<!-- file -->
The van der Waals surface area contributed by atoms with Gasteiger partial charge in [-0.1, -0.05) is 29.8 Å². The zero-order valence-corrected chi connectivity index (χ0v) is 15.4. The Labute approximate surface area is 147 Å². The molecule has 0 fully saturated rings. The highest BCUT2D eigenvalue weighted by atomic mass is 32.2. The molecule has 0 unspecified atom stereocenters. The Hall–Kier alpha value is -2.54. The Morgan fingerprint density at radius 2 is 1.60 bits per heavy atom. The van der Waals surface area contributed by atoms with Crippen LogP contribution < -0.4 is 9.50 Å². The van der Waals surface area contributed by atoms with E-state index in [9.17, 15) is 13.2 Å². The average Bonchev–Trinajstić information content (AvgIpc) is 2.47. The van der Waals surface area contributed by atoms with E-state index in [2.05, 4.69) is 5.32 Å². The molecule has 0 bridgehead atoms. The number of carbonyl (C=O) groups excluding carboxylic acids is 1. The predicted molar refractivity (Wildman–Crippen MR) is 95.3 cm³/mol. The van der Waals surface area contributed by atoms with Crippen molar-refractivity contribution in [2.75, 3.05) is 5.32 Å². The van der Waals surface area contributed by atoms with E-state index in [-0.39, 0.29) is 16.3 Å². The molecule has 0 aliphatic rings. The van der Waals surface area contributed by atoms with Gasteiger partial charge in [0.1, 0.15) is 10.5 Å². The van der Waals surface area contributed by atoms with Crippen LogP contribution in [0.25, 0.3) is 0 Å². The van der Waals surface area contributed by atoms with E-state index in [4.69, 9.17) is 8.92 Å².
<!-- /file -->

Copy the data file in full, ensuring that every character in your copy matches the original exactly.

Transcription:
The van der Waals surface area contributed by atoms with Gasteiger partial charge in [-0.1, -0.05) is 29.8 Å². The zero-order valence-corrected chi connectivity index (χ0v) is 15.4. The Labute approximate surface area is 147 Å². The molecule has 0 fully saturated rings. The highest BCUT2D eigenvalue weighted by atomic mass is 32.2. The molecule has 0 unspecified atom stereocenters. The Hall–Kier alpha value is -2.54. The Morgan fingerprint density at radius 2 is 1.60 bits per heavy atom. The van der Waals surface area contributed by atoms with Crippen LogP contribution < -0.4 is 9.50 Å². The van der Waals surface area contributed by atoms with E-state index in [9.17, 15) is 13.2 Å². The average Bonchev–Trinajstić information content (AvgIpc) is 2.47. The van der Waals surface area contributed by atoms with E-state index in [2.05, 4.69) is 5.32 Å². The molecule has 0 bridgehead atoms. The number of carbonyl (C=O) groups excluding carboxylic acids is 1. The predicted molar refractivity (Wildman–Crippen MR) is 95.3 cm³/mol. The van der Waals surface area contributed by atoms with Crippen molar-refractivity contribution in [2.75, 3.05) is 5.32 Å². The van der Waals surface area contributed by atoms with E-state index in [-0.39, 0.29) is 16.3 Å². The molecule has 0 aliphatic rings. The van der Waals surface area contributed by atoms with Gasteiger partial charge in [0.1, 0.15) is 10.5 Å². The van der Waals surface area contributed by atoms with Crippen LogP contribution in [0.25, 0.3) is 0 Å². The van der Waals surface area contributed by atoms with E-state index in [4.69, 9.17) is 8.92 Å².